When the Brooklyn Philharmonic announced its 2012-2013 season in the fall, it included three ambitious orchestral concerts, like a program called “A Brooklyn Legacy of Music and Film.” But our hometown Phil has canceled two of those concerts and moved the final one to a larger venue—BAM. “It’s a few things,” board member Tim Gilles told me. The most basic: “we’ve made good progress to fiscal sustainability, but we’re not there yet,” he said. “It doesn’t happen overnight.” But smaller, more specific problems upended the season as well.
The film program, scheduled for March at Roulette in Downtown Brooklyn, was to feature excerpts from scores by Brooklyn composers accompanied by movie clips: Gershwin and Shall We Dance, John Corigliano and Altered States, and Angelo Badalamenti and Blue Velvet, among others. But the concert depended upon getting permission to use clips from those films, and while the Philharmonic thought it was close to getting that approval, the movie studio with which it had been dealing turned the deal over to its legal department, which suddenly turned it down. The orchestra hopes to appeal and make the concert happen next season, but at this point it was too late to save the program—and too late to change it.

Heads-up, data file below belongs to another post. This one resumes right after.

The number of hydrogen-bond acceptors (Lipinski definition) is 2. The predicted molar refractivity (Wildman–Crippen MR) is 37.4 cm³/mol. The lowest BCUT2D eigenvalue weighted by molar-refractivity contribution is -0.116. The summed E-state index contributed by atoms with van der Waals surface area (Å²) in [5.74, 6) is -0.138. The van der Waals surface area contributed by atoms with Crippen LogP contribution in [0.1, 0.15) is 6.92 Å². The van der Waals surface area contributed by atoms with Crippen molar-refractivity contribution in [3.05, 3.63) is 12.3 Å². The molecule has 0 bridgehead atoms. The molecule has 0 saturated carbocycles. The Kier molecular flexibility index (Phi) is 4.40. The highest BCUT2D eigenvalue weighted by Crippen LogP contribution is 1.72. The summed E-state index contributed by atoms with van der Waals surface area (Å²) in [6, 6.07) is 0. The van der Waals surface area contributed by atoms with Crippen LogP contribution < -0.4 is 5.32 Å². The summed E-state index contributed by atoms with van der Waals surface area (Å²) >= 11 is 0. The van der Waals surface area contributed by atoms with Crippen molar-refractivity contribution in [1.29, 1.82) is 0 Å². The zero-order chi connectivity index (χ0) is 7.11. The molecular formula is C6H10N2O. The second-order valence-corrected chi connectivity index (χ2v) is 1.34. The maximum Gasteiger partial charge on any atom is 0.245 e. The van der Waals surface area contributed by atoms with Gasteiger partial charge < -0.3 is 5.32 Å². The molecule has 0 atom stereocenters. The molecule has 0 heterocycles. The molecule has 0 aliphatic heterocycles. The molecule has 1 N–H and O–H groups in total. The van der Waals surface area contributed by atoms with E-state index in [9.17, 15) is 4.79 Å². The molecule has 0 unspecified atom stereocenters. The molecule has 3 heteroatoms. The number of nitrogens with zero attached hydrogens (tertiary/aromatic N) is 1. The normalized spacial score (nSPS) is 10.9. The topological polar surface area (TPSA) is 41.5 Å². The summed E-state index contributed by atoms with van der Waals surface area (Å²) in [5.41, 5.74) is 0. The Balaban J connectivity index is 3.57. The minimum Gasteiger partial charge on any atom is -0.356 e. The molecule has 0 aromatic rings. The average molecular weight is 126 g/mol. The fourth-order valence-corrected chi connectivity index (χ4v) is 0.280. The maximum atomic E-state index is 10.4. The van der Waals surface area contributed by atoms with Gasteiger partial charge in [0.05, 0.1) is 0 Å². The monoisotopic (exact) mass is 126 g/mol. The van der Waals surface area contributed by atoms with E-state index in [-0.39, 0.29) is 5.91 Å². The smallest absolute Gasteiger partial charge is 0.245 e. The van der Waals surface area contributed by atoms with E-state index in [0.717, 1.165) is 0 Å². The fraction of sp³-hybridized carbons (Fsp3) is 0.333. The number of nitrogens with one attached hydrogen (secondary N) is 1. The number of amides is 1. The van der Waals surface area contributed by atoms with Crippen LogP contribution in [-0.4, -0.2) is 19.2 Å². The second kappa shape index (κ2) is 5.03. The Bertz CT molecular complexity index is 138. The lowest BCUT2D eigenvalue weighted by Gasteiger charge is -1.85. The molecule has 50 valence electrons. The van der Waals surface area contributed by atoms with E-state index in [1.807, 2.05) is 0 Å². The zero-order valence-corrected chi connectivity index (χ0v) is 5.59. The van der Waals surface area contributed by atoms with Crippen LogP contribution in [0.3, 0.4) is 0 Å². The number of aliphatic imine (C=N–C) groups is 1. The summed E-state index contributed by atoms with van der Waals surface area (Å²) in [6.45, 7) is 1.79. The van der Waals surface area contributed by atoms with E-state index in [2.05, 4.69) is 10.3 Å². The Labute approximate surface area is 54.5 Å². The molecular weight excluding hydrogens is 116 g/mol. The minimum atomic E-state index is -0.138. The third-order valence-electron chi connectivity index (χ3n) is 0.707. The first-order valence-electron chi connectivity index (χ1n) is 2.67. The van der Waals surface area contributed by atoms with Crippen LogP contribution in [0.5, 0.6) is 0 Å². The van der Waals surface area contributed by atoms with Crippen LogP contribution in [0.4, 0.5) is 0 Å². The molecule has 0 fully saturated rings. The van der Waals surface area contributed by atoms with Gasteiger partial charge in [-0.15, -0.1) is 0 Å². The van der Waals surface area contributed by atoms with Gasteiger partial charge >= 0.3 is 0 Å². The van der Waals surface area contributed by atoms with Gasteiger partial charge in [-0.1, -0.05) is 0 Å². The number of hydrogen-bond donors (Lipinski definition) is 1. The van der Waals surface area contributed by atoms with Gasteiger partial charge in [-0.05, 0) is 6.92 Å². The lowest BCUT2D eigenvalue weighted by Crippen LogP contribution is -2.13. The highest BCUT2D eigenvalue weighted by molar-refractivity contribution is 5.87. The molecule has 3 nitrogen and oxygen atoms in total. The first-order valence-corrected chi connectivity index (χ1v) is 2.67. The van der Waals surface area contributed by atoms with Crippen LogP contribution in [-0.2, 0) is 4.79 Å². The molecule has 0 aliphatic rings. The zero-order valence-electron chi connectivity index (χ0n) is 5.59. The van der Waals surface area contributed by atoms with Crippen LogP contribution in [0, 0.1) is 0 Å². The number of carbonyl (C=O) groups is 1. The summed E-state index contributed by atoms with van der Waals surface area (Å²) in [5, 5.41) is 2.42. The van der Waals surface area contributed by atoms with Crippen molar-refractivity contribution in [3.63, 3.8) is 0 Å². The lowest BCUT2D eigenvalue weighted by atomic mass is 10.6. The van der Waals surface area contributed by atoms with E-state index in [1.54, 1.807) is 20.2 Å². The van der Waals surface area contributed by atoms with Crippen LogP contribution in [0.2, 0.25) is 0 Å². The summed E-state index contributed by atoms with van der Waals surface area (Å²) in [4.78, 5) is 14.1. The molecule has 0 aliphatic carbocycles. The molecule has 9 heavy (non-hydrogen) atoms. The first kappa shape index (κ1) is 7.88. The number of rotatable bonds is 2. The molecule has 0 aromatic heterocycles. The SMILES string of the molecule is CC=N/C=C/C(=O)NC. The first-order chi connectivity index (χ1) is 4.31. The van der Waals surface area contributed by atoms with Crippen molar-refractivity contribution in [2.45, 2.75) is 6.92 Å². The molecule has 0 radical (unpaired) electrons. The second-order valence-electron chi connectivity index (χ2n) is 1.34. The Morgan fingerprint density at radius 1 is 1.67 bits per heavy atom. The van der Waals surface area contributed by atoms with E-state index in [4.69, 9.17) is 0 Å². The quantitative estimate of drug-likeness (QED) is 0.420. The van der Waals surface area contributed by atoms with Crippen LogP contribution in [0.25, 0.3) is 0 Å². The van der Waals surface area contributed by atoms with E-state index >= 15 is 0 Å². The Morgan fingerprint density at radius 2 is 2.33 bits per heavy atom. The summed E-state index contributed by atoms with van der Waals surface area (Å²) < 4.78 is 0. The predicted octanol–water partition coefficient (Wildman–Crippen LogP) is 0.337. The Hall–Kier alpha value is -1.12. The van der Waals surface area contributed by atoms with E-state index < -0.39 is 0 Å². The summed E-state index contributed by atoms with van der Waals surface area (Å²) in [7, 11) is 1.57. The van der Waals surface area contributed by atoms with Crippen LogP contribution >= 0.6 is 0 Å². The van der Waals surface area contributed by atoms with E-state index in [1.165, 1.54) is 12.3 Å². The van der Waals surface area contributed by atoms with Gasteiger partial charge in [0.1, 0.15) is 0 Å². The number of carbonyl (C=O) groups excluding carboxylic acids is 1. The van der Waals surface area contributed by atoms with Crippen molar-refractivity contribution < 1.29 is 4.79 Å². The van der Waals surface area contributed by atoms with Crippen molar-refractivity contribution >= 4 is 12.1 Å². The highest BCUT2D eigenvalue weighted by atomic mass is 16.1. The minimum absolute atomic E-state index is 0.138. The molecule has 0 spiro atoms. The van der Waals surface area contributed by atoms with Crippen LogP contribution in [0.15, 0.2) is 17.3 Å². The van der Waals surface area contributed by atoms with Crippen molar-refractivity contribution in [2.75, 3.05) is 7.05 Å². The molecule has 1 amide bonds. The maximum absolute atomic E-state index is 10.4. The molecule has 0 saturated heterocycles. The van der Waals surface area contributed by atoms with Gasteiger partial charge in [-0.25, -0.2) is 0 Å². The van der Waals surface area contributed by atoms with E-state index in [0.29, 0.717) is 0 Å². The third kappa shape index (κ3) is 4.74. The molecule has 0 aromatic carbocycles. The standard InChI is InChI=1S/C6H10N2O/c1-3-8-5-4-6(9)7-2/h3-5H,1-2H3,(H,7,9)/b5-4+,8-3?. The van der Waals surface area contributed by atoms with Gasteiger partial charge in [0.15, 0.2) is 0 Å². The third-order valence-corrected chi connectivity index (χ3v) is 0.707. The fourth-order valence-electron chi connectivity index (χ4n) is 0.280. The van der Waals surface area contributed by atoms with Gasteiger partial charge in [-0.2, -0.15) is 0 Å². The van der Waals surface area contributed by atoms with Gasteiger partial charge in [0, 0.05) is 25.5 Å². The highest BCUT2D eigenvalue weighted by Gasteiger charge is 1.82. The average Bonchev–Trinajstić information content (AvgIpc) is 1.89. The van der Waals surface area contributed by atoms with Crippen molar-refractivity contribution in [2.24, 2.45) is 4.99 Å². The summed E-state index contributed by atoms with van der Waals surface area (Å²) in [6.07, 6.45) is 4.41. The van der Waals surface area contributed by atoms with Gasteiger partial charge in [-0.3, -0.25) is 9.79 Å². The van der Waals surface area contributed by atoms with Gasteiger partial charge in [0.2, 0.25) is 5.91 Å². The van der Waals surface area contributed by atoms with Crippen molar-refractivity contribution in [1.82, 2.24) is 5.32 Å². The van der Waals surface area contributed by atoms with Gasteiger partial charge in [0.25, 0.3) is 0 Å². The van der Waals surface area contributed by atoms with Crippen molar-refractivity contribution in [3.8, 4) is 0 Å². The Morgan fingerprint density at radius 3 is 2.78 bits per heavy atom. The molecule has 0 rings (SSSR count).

With that concert down, the board looked at its Brighton Beach concert—”All Music is Folk Music,” scheduled for February—and, because the Millennium Theater is a relatively small space, they “looked at the budget, and it didn’t make financial sense,” Gilles said.
Its third concert, scheduled for the Boys & Girls High School in Bed-Stuy, will now be at BAM; it’ll feature Erykah Badu, the orchestra’s artist-in-residence, as well as Yasiin Bey (aka Mos Def), last year’s artist-in-residence. Because of the involvement of such highly visible performers, the orchestra thought it should put on the show in a larger space. “And when you’re talking about signature venues in Brooklyn, one immediately comes to mind,” Gilles said.
The orchestra sees it as a nice homecoming: BAM was its home for, like, 50 years, but it hasn’t performed there since 2009. At the time, the Phil wasn’t strong enough financially: BAM is a big house, which means significant costs and expenses. But the orchestra always hoped to return to BAM, Gilles said. “We wanted to be much more connected to Brooklyn… and return to BAM when that makes sense.” Now, with a show like this, it makes sense.
After 2009, the orchestra set out to rebuild itself at the community level, debuting last season its neighborhood-specific series, which are more than just the orchestral concerts—they include chamber concerts, workshops, and educational programs. “That will continue,” Gilles told me. “That will always” be a part of what the orchestra does.
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